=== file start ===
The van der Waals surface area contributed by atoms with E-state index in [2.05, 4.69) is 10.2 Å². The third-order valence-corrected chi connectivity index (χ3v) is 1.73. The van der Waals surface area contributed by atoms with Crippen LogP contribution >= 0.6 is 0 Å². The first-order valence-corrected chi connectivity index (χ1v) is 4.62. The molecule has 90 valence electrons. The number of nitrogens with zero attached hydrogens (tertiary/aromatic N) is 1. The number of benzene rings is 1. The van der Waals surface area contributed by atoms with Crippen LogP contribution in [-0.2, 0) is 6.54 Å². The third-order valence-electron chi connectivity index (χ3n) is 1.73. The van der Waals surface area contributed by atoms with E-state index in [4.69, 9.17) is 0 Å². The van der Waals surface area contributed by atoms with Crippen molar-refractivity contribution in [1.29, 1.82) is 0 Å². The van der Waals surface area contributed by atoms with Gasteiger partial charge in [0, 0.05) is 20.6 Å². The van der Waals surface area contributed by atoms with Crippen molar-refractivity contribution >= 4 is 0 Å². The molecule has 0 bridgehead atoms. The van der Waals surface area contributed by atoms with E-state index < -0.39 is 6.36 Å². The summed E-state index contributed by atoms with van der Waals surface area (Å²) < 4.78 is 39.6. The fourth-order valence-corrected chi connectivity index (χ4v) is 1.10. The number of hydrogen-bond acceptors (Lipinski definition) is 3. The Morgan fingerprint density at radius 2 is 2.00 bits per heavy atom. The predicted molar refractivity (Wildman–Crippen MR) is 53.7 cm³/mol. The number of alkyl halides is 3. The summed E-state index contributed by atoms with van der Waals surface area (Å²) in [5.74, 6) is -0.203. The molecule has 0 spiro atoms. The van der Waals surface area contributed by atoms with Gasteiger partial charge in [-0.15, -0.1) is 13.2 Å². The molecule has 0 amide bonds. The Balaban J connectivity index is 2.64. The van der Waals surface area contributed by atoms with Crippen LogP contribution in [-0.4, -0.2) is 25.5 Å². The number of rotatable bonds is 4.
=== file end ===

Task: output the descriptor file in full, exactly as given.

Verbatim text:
The van der Waals surface area contributed by atoms with E-state index in [2.05, 4.69) is 10.2 Å². The third-order valence-corrected chi connectivity index (χ3v) is 1.73. The van der Waals surface area contributed by atoms with Crippen LogP contribution >= 0.6 is 0 Å². The first-order valence-corrected chi connectivity index (χ1v) is 4.62. The molecule has 90 valence electrons. The number of nitrogens with zero attached hydrogens (tertiary/aromatic N) is 1. The number of benzene rings is 1. The van der Waals surface area contributed by atoms with Crippen LogP contribution in [-0.2, 0) is 6.54 Å². The third-order valence-electron chi connectivity index (χ3n) is 1.73. The van der Waals surface area contributed by atoms with E-state index in [4.69, 9.17) is 0 Å². The van der Waals surface area contributed by atoms with Crippen molar-refractivity contribution in [1.29, 1.82) is 0 Å². The van der Waals surface area contributed by atoms with Gasteiger partial charge in [0, 0.05) is 20.6 Å². The van der Waals surface area contributed by atoms with Crippen molar-refractivity contribution >= 4 is 0 Å². The molecule has 0 bridgehead atoms. The van der Waals surface area contributed by atoms with E-state index < -0.39 is 6.36 Å². The summed E-state index contributed by atoms with van der Waals surface area (Å²) < 4.78 is 39.6. The fourth-order valence-corrected chi connectivity index (χ4v) is 1.10. The number of hydrogen-bond acceptors (Lipinski definition) is 3. The Morgan fingerprint density at radius 2 is 2.00 bits per heavy atom. The predicted molar refractivity (Wildman–Crippen MR) is 53.7 cm³/mol. The number of alkyl halides is 3. The summed E-state index contributed by atoms with van der Waals surface area (Å²) in [5.74, 6) is -0.203. The molecule has 0 spiro atoms. The van der Waals surface area contributed by atoms with Gasteiger partial charge in [-0.15, -0.1) is 13.2 Å². The molecule has 0 amide bonds. The Balaban J connectivity index is 2.64. The van der Waals surface area contributed by atoms with Crippen LogP contribution in [-0.4, -0.2) is 25.5 Å². The number of rotatable bonds is 4.